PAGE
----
Rep. Paul Poirier urges House members to support a resolution asking other states to protect citizens against discrimination based on sexual orientiation.
By a 119-1 vote, the House passed a resolution Friday asking the governor, legislature and judiciary to ban travel to 13 U.S. states that allow discrimination. It also calls on all states to pass laws protecting people from discrimination based on sexual orientation.
“Financial embargoes do work,” Rep. Jim McCullough (D-Williston) declared as House members were about to vote.
The resolution, H.R.8, comes in response to recent laws passed in Indiana and other states to protect religious freedom, which were widely criticized for also permitting faith-based discrimination against gays.
Indiana took action Thursday to alter its law, but Rep. Bill Lippert (D-Hinesburg) said it wasn’t enough. Only 20 states offer legal protection against job discrimination based on sexual orientation and gender identity, he said.
Rep. Warren Van Wyck (R-Ferrisburgh) cast the lone dissenting vote. He didn’t explain his vote on the floor but had a written statement handy. “Vermont has plenty of challenges within its border,” he wrote. “I am not interested in passing judgments on the actions of the legislatures of 49 other states unless they directly affect the substantive well being of the state of Vermont and its residents.”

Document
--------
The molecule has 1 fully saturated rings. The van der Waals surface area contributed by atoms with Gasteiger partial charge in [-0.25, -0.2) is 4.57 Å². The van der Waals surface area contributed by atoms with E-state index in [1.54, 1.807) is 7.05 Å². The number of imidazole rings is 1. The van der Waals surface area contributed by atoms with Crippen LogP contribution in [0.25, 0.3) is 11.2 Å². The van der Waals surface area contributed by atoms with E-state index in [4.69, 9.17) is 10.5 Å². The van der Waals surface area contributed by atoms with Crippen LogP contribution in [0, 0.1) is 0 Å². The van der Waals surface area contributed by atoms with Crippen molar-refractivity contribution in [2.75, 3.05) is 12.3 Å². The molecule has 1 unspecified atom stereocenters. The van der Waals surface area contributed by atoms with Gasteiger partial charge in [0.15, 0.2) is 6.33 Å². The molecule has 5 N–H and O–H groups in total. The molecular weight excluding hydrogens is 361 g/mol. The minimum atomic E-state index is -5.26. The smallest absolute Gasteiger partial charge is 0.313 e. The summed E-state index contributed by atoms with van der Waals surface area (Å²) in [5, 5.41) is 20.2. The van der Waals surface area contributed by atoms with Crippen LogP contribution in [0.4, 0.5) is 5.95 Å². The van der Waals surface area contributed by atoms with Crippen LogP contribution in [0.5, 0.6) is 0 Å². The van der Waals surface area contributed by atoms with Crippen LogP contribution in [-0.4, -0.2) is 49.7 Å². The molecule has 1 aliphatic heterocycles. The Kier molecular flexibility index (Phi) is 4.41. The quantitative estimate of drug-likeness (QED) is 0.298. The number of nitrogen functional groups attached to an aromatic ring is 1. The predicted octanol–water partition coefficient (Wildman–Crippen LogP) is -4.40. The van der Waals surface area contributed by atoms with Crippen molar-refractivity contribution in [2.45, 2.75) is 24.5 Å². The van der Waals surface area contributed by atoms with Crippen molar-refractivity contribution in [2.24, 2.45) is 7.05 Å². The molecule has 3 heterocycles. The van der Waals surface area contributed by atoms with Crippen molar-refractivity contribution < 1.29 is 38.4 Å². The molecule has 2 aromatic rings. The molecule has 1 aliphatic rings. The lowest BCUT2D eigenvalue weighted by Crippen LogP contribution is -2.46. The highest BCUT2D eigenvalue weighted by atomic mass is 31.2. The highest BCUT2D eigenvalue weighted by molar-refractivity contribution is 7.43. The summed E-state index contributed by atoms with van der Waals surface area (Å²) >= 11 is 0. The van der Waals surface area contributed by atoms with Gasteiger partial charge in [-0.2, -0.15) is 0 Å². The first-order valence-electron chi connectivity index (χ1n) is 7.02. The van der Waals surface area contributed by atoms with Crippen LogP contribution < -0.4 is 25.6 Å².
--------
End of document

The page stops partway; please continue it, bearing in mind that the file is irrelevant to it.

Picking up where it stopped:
Twenty nine House members were absent for the vote, perhaps because it fell on Good Friday and Passover. Some of the no-shows who were in other parts of the building appeared to be uncomfortable denouncing Indiana’s law. A disproportionate number of Republicans — 17 — skipped the vote, along with 10 Democrats and two independents.
Rep. Paul Poirier (I-Barre) said 13 states have religious freedom laws or executive orders that allow discrimination, though the resolution did not list them. Poirier said they are: Alabama, Idaho, Florida, Kansas, Louisiana, Mississippi, Oklahoma, South Carolina, Tennessee, Indiana, Kentucky, Missouri and Pennsylvania.
“If there’s an NGA meeting in Oklahoma, Shumlin would not be able to go unless he pays his own way,” Poirier said, referring to the National Governors Association.
Whether the state really will ban official travel to all 13 remains unclear. Gov. Peter Shumlin wouldn’t commit to it Friday. “We’re making great progress in sending a clear message that the Indiana law is abhorrent to Vermonters and most people with a conscience, and I hope we’re having some effect in encouraging the governor and the legislature to rethink a very bad bill,” he said.
It was also unclear Friday whether the House had any plans to impose the travel ban on its own members, some of whom attend legislative conferences in other states. The resolution "urges the Judicial and Legislative Branches of State government to adopt" such a policy, but the House took no additional steps in that direction.